EXCLUSIVE: Trinity’s attempt to scuttle 2017 implementation of new admissions test
Some stakeholders in admissions process argue new test is inefficient, costly and damaging.
In February, the University signalled its intention to introduce a controversial university-wide admissions test for the cohorts matriculating in 2017 and 2018.
Up until now, the University has presented a mostly united front on the issue. Information obtained by The Tab, however, reveals the extent of in-fighting over the new test.
At a meeting of the Admissions Forum in February, several grave concerns were raised over the new test and four colleges even tried to delay its implementation.
Serious concerns were raised about the likelihood of the tests being processed in time, both because of “practicalities” and resource issues. At a separate meeting in January, it was noted that “the workload for College Admissions Offices is increasing each year”. Attendees expressed “considerable concern” that colleges would be exposed to “reputational damage” if they were found to have rejected students for interviews before knowing the results of the test.
On top of that, attendees worried about the cost of the new test and “a number of issues and concerns were raised” about its “cost implications”. Attendees suggested the money would be wasted if the candidate were going to be rejected on the basis of their other data anyway.
There was a “full discussion” of all concerns over the test, involving a “wide range of views”. An earlier meeting, in January, reveals that colleges also fear the effect of the test on admissions to certain subjects and types of students – such as HSPS at mature colleges. This could be “very damaging to certain Colleges”. In the same meeting, CUSU Access Officer Helena Blair expressed significant concern that any test over two hours long could act “as a barrier for access”.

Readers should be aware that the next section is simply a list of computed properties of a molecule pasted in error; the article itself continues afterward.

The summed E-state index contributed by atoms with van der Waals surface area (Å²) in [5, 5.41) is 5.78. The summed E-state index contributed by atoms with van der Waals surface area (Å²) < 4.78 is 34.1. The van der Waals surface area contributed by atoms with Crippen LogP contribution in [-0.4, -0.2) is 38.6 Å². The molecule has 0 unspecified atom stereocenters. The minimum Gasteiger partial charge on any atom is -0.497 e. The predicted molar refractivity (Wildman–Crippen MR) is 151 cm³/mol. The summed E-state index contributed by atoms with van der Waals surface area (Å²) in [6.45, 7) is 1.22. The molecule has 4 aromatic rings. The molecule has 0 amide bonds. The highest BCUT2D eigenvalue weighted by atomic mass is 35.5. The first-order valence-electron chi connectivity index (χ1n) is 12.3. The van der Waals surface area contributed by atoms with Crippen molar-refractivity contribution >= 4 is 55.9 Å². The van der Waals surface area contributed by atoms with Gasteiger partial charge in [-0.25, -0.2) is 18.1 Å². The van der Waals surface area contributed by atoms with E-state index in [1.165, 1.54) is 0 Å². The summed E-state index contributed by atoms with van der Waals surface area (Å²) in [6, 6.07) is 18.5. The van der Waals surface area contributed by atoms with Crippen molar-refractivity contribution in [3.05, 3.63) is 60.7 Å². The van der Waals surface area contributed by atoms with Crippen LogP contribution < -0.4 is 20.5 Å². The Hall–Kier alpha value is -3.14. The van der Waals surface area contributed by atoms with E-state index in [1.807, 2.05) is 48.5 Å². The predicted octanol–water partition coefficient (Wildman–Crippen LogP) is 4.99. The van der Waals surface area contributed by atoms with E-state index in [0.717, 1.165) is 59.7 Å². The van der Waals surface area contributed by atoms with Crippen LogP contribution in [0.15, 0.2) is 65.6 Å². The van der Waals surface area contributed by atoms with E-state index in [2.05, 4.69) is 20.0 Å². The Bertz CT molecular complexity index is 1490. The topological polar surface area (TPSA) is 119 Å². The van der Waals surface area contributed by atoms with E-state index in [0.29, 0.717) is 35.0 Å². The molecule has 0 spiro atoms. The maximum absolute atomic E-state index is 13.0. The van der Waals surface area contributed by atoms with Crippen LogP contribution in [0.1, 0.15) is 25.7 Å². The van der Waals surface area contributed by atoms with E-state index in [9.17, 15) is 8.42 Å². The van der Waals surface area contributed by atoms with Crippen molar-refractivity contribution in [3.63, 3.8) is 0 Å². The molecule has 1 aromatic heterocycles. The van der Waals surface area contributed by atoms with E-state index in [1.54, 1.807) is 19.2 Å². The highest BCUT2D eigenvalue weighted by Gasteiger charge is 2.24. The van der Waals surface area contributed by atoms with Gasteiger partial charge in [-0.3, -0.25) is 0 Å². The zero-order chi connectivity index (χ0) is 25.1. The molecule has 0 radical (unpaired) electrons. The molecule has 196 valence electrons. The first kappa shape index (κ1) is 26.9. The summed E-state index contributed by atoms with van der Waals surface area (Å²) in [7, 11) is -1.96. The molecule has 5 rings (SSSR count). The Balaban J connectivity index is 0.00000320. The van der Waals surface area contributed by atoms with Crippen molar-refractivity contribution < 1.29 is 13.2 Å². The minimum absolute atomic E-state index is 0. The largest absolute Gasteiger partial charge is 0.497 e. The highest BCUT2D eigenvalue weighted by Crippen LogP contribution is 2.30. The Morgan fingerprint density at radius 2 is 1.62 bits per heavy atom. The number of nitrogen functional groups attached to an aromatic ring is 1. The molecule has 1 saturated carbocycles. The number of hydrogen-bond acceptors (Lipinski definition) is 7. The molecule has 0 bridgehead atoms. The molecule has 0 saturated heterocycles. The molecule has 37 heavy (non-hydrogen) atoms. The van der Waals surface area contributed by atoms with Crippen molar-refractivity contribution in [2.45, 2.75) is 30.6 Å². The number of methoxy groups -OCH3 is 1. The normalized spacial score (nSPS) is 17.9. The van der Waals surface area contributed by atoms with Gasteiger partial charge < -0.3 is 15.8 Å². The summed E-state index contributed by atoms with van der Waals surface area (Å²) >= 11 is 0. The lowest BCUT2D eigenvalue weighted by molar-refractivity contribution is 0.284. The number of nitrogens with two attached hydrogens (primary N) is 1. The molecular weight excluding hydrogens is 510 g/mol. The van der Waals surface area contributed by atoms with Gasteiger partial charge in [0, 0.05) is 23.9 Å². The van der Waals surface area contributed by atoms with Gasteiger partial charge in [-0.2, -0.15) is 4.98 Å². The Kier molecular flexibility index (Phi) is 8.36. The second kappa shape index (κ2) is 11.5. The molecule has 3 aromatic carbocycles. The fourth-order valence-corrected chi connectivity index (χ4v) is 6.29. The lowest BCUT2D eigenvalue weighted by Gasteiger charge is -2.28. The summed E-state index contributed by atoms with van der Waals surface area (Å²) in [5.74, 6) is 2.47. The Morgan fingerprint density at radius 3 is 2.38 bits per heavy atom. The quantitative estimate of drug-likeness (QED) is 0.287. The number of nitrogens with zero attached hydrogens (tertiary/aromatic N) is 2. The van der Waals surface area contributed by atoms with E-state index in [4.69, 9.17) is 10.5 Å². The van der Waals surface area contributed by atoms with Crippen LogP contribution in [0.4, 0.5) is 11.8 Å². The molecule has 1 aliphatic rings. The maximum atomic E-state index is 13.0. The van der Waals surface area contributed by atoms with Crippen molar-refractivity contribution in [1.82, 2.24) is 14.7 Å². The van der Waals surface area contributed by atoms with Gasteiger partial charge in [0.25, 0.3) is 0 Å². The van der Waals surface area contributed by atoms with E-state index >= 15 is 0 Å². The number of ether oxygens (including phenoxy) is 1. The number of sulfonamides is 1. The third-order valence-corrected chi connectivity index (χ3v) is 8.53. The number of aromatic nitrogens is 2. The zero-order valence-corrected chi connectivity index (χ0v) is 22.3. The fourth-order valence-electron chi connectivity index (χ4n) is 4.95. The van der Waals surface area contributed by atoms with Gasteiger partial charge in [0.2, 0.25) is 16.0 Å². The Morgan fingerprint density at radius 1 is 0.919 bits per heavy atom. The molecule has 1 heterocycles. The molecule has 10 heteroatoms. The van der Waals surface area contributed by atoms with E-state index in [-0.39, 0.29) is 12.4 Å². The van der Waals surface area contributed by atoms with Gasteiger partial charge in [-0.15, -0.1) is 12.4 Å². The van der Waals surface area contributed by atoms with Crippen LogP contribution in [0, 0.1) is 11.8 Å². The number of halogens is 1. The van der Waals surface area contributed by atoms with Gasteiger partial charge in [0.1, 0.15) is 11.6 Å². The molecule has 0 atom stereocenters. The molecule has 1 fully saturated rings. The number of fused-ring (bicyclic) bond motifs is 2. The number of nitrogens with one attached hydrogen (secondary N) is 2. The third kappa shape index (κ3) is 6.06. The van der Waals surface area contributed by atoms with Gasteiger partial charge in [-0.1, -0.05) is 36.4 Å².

After a vigorous discussion of the test, Trinity made a bold attempt to delay implementation of the test, moving that if the results weren’t available in time for a certain date, their use in admissions be deferred to 2018. Trinity found three allies, but 16 colleges voted against it.
A spokesman for the University said there’d been a “healthy and constructive debate … about the logistics involved in introducing admissions assessments”. He said that a “revised timetable for marking has addressed the key concerns raised”.
“We are committed to recruiting and admitting the brightest students irrespective of social or educational background. We have the expertise needed to devise assessments which are appropriate for academically gifted students from all backgrounds. No advance preparation will be needed, other than revision of material already being studied at school, and only where indicated for specific courses. In addition to providing advice through our UK-wide schools liaison work, we will ensure that all of the information that applicants need is freely available online.”
CUSU Access Officer Helena Blair told The Tab “there has been a lot of debate on committees – the introduction of admissions assessments is a large and complex undertaking for the Collegiate University, and each aspect of their execution holds potential challenges both administrative and access-related”.
She argued it was important for colleges to take a consistent approach to admissions assessments: “In previous years, Cambridge Colleges have varyingly requested that applicants sit at-interview tests, resulting in an application system that can feel confusing.
“The streamlining of Colleges’ admissions processes is the silver lining of introducing admissions assessments, as applicants can be supported through clear communication and resources for preparation … We would not want to see a system where Colleges differ in their approach once more.”